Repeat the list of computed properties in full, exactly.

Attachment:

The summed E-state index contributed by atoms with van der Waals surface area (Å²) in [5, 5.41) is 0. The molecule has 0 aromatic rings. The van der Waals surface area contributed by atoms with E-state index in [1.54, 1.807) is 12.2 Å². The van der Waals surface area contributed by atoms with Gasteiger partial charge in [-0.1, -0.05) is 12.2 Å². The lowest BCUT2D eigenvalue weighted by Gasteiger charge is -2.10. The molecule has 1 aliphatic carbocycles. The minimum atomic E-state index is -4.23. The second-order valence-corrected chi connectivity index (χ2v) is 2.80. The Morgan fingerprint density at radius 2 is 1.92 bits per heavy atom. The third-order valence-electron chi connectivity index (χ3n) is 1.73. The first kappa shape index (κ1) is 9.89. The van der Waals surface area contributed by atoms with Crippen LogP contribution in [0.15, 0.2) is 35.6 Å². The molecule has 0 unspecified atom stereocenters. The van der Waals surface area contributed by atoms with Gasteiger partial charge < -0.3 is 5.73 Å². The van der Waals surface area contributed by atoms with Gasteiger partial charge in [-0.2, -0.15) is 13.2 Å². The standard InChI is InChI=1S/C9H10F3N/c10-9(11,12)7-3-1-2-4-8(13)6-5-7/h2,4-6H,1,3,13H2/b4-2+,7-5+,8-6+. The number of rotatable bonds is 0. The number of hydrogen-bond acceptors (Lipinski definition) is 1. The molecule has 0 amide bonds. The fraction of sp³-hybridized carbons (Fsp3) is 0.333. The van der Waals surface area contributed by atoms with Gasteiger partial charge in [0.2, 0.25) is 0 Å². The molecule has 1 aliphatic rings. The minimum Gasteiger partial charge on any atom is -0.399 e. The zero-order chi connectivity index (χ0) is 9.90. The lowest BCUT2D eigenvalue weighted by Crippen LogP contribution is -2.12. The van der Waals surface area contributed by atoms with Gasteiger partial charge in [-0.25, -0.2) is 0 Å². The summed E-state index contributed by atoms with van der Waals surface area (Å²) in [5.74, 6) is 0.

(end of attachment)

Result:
The summed E-state index contributed by atoms with van der Waals surface area (Å²) in [5, 5.41) is 0. The molecule has 0 aromatic rings. The van der Waals surface area contributed by atoms with E-state index in [1.54, 1.807) is 12.2 Å². The van der Waals surface area contributed by atoms with Gasteiger partial charge in [-0.1, -0.05) is 12.2 Å². The lowest BCUT2D eigenvalue weighted by Gasteiger charge is -2.10. The molecule has 1 aliphatic carbocycles. The minimum atomic E-state index is -4.23. The second-order valence-corrected chi connectivity index (χ2v) is 2.80. The Morgan fingerprint density at radius 2 is 1.92 bits per heavy atom. The third-order valence-electron chi connectivity index (χ3n) is 1.73. The first kappa shape index (κ1) is 9.89. The van der Waals surface area contributed by atoms with Crippen LogP contribution in [0.15, 0.2) is 35.6 Å². The molecule has 0 unspecified atom stereocenters. The van der Waals surface area contributed by atoms with Gasteiger partial charge < -0.3 is 5.73 Å². The van der Waals surface area contributed by atoms with Gasteiger partial charge in [-0.2, -0.15) is 13.2 Å². The standard InChI is InChI=1S/C9H10F3N/c10-9(11,12)7-3-1-2-4-8(13)6-5-7/h2,4-6H,1,3,13H2/b4-2+,7-5+,8-6+. The number of rotatable bonds is 0. The number of hydrogen-bond acceptors (Lipinski definition) is 1. The molecule has 0 amide bonds. The fraction of sp³-hybridized carbons (Fsp3) is 0.333. The van der Waals surface area contributed by atoms with Gasteiger partial charge in [0.2, 0.25) is 0 Å². The molecule has 1 aliphatic rings. The minimum Gasteiger partial charge on any atom is -0.399 e. The zero-order chi connectivity index (χ0) is 9.90. The lowest BCUT2D eigenvalue weighted by Crippen LogP contribution is -2.12. The van der Waals surface area contributed by atoms with Gasteiger partial charge in [-0.25, -0.2) is 0 Å². The summed E-state index contributed by atoms with van der Waals surface area (Å²) in [5.74, 6) is 0.